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Cuneiform Tablet

Cuneiform Tablet

Cuneiform Tablet

This Cuneiform Tablet is over 4,000 years old and records the payment of taxes. Cuneiform script was written on dampened hand-shaped clay tablets, using a wedged stick, then the clay tablets were sun-dried or fired in ovens. It is one of the earliest systems of writing, invented by the Sumerians, in the region of modern-day Iraq. Its wedge-shaped marks on clay tablets were made using a blunt reed for a stylus. The word cuneiform means merely “wedge-shaped”.

This clay tablet records the delivery of taxes, paid in sheep and goats (mostly lambs) in the 10th month of the 46th year of Shulgi, second king of the Third Dynasty of Ur, which is ca. 2050 BC. The day of receipt is written on the edge of the tablet. The earliest tablets record transactions of tax collectors and merchants. Later they began to record laws and texts on astronomy, literature, medicine and mathematics.

Over half a million cuneiform tablets are estimated to have been excavated in modern times, of which only about 30,000 have been read or published.

Cuneiform

Cuneiform is one of the earliest systems of writing and emerging in Sumer in the late fourth millennium BC. Cuneiform writing began as a system of pictograms, stemming from an earlier system used for accounting. In the third millennium, the pictorial representations became simplified and more abstract as the number of characters in use grew smaller.

Cuneiform script was used in many ways in ancient Mesopotamia. It was used to record laws, like the Code of Hammurabi. It was also used for recording maps, compiling medical manuals, and documenting religious stories and beliefs, among other uses.

Cuneiform writing was gradually replaced by the Phoenician alphabet during the Neo-Assyrian Empire (911–612 BC). By the second century AD, the script had become extinct and all knowledge of how to read it was lost until it began to be deciphered in the 19th century.

For centuries, travellers to Persepolis, in modern-day Iran, had noticed carved cuneiform inscriptions and were intrigued. However, all early attempts at decipherment were largely unsuccessful until the mid-1800s. Today there are only a few hundred qualified cuneiformists in the world.

The Sumerians used a numerical system based on 1, 10 and 60. The way of writing a number like 70 would be the sign for 60 and the sign for 10 right after. This numerical system based on 60 is still used today for measuring time as 60 seconds per minute and 60 minutes per hour.

Reflections

  • There was tax 5,000 years ago and will it be with us for another 5,000 years?
  • 5,000 years ago, the Sumerians influenced how we measure time.
  • Only a small fraction of cuneiform tablets have been deciphered. Imagine what secrets lay in the millions of cuneiform tablets excavated in modern times.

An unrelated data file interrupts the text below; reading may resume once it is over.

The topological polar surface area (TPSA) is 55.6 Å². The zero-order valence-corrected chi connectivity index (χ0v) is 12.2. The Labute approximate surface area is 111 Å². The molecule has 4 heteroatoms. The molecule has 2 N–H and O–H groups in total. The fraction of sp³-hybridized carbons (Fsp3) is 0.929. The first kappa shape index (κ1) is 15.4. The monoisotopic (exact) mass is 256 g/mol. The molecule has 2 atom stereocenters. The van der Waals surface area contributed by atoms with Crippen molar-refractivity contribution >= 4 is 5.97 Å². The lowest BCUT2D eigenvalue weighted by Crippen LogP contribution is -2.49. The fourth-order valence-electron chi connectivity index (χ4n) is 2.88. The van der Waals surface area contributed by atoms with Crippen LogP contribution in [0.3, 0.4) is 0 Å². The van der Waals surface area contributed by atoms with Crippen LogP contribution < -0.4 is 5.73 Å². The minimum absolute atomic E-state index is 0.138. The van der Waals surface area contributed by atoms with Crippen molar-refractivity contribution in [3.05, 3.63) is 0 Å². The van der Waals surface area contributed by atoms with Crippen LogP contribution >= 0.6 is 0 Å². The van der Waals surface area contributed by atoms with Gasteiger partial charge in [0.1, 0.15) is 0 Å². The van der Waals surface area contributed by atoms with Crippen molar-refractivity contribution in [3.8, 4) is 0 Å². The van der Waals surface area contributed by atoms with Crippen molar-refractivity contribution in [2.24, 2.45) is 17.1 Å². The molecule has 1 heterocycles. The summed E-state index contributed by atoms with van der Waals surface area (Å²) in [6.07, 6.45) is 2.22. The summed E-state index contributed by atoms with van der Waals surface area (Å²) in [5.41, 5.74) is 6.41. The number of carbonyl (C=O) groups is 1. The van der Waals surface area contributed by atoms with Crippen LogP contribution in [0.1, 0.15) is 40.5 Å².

Explore the State Library of Victoria

Cuneiform Tablet

  • Title:               Cuneiform Tablet
  • Year:               2050 BC
  • Find site:        Southern Mesopotamia
  • Medium:        Clay
  • Dimensions:   1 7/8″ x 1 1/2″ approx.
  • Museum:        State Library of Victoria

Sumerian Proverbs

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“Don’t pick things ahead of time; some bear fruit later.”

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“Pay heed to the word of your mother as though it were the word of a god.”

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“You should not pass judgment when you drink beer.”

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“As long as you live you should not increase evil by telling lies.”

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“A loving heart maintains a family; a hateful heart destroys a family.”

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“For his pleasure, he got married. On his thinking it over he got divorced.”

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“An unjust heir who does not support a wife, who does not support a child, has no cause for celebration.”

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“A palace is a slippery place which catches those who do not know it.”

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“A slave entrusted with a burial will be negligent.”

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“Writing is the mother of eloquence and the father of artists.”

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“A sweet word is everybody’s friend.”

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“Friendship lasts a day, kinship forever.”

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“The owner of a house should reinforce the windows against burglars.”

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“The poor man chews whatever he is given.”

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“A dog which is played with turns into a puppy.”

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“Control the dog, but love the puppy!”

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“A troubled mind makes you sick.”

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“The poor man must always looks to his next meal.”

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“The sheep-shearer is himself dressed in dirty rags.”

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“Commit no crime, and fear will not consume you.”

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“Bride, as you treat your mother-in-law, so will women later treat you.”

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“A troubled mind makes you sick.”
– Sumerian Proverb

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Photo Credits: 1) GM

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